BECKET -- Becket resident Marc Zvi Brettler, co-editor with A.J. Levine of The Jewish Annotated New Testament (Oxford University Press, 2011), never expected a best-seller -- but the first printing sold out within days of publication.
This is the first edition of the New Testament to appear with marginal commentary and interpretive essays by Jewish scholars. It places the Christian scriptures within their original Jewish context, and it also faces the questions of how the two traditions have interpreted these texts over the centuries -- and the tensions which those differing interpretations have sometimes perpetuated.
That's the beginning of an article I just published in the Berkshire Eagle, after I had that chat with Marc Brettler.
Like "The Jewish Study Bible," this volume contains both annotations of Scripture and a set of essays which put the material in context: essays on early Jewish history, Judaism and Jewishness and the notion of "The Law." Writers explore the Greek term "Ioudaios" -- translated as either "Jew" or "Judean" -- and its implications. They consider the concept of the neighbor in Jewish and Christian ethics. They try to understand of John’s "Logos," the "Word," as a kind of midrash -- a form of storytelling, which explores interpretations of, loopholes in, and questions about scripture.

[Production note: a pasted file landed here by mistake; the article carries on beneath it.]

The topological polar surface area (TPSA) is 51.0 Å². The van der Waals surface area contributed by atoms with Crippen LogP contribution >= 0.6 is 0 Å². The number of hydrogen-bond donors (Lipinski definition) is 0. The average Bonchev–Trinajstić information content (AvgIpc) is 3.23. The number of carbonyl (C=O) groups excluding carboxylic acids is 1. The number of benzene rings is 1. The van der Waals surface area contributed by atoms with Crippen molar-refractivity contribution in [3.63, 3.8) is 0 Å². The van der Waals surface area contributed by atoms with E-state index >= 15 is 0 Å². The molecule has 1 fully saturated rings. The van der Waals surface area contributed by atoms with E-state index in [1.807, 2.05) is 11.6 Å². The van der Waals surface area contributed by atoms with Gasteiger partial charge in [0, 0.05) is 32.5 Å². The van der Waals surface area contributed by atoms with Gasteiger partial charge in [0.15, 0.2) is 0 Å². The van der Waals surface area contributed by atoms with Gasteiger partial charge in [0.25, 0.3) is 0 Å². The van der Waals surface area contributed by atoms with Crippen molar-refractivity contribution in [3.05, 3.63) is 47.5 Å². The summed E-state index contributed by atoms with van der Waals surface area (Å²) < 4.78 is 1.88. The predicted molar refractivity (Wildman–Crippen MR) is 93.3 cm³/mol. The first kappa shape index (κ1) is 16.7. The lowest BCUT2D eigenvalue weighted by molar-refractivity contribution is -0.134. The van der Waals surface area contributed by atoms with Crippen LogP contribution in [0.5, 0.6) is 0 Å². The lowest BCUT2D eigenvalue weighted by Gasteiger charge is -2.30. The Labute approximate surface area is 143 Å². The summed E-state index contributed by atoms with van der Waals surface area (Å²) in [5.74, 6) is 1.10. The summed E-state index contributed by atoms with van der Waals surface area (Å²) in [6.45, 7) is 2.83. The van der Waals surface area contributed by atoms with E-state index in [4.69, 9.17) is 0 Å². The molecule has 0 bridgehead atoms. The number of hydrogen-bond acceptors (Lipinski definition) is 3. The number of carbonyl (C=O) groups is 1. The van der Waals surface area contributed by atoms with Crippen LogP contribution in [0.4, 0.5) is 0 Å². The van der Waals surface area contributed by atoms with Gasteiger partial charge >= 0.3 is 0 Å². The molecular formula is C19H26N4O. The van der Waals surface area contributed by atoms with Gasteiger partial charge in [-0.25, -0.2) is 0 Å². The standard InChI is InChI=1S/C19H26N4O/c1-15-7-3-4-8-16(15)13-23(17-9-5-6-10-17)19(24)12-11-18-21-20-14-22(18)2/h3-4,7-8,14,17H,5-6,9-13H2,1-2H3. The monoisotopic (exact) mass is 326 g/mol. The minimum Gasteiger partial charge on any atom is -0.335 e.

"Figuring out what Jewish readers, Christian readers, and other readers should understand -- and then finding people to write about those subjects -- That was intellectually very interesting," Brettler said.
I'm looking really forward to hearing the editors of this volume speak on Saturday evening at Hevreh. Meanwhile, my thanks to the editors at the Eagle for inviting me to interview Marc! You can read the whole article here: Jewish scholars give perspective on the New Testament.